With the outbreak of the coronavirus pandemic, many countries around the world that were or are due to organise elections or referendums, have had to decide whether to hold them as originally planned, introducing mitigating measures, put them on hold or postpone them to a later date. When deciding whether to continue with elections or not, decision-makers have needed to take into account a variety of legal, technical and sanitary parameters and implications, as well as constitutional arrangements ...

With the outbreak of the coronavirus pandemic, many countries around the world that were or are due to organise elections or referendums, have had to decide whether to hold them as originally planned, introducing mitigating measures, put them on hold or postpone them to a later date. When deciding whether to continue with elections or not, decision-makers have needed to take into account a variety of legal, technical and sanitary parameters and implications, as well as constitutional arrangements, to ensure that democratic institutions function as they would in normal circumstances and to ensure people's fundamental rights and freedoms are upheld. While postponing an election may be the most feasible and responsible option from the public health perspective, the decision may open the door to other risks, including undermining people's trust in democracy and casting doubt on the regular nature of elections. However, as experts suggest, democracy can also be undermined by holding elections during the pandemic, as their free and fair nature might be questioned. In order to protect election staff and voters, health and safety procedures can be built into election-related procedures, and special voting arrangements can be introduced, such as postal or e-voting, that allow citizens to cast their votes remotely. These entail other technological, security and social challenges, however, that need to be taken into account. This briefing provides example of how selected EU Member States have dealt with elections and referendums that were due to take place during the coronavirus pandemic.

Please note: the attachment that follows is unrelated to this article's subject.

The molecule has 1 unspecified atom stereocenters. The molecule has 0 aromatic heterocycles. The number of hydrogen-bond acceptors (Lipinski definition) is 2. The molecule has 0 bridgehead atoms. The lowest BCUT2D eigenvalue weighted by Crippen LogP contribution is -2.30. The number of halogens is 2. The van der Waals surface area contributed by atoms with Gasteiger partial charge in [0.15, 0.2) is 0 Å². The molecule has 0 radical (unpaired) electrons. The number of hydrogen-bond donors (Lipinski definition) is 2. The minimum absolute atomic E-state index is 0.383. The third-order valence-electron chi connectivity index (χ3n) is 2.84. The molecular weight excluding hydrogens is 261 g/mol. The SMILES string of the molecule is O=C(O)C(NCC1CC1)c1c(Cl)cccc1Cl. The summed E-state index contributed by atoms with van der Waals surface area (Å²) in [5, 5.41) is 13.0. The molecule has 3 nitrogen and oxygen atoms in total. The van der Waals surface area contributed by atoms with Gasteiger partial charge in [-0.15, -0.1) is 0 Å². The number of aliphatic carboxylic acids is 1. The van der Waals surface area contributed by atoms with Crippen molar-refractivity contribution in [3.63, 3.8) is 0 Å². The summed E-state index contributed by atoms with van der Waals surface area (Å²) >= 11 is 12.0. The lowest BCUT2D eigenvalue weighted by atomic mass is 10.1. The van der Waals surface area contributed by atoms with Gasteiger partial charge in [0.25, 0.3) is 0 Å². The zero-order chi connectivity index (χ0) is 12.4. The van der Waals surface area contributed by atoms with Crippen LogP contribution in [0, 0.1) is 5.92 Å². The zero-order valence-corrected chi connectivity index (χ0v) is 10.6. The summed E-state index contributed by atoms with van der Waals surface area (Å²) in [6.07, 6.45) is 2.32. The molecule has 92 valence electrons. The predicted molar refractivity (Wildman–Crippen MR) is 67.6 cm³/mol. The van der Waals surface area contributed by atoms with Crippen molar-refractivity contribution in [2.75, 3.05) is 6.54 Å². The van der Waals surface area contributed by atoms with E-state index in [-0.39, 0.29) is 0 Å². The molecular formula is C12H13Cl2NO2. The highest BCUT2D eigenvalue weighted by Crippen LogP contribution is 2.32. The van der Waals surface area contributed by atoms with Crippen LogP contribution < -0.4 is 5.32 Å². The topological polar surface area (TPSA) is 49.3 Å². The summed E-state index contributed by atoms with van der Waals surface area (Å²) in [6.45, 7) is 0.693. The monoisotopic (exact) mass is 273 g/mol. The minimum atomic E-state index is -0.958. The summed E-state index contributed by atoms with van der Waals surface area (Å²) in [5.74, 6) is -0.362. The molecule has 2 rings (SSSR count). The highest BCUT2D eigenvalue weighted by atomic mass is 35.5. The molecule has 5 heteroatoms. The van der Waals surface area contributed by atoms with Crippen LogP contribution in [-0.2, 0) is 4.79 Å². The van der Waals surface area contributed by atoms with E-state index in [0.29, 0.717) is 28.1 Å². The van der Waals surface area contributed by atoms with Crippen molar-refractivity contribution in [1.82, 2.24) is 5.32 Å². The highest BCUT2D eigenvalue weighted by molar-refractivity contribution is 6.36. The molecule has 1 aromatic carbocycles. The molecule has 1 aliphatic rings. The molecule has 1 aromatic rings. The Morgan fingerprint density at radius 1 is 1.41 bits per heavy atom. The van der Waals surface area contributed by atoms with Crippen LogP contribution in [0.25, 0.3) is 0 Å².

Parliaments in emergency mode: How Member States' parliaments are continuing with business during the pandemic

24-04-2020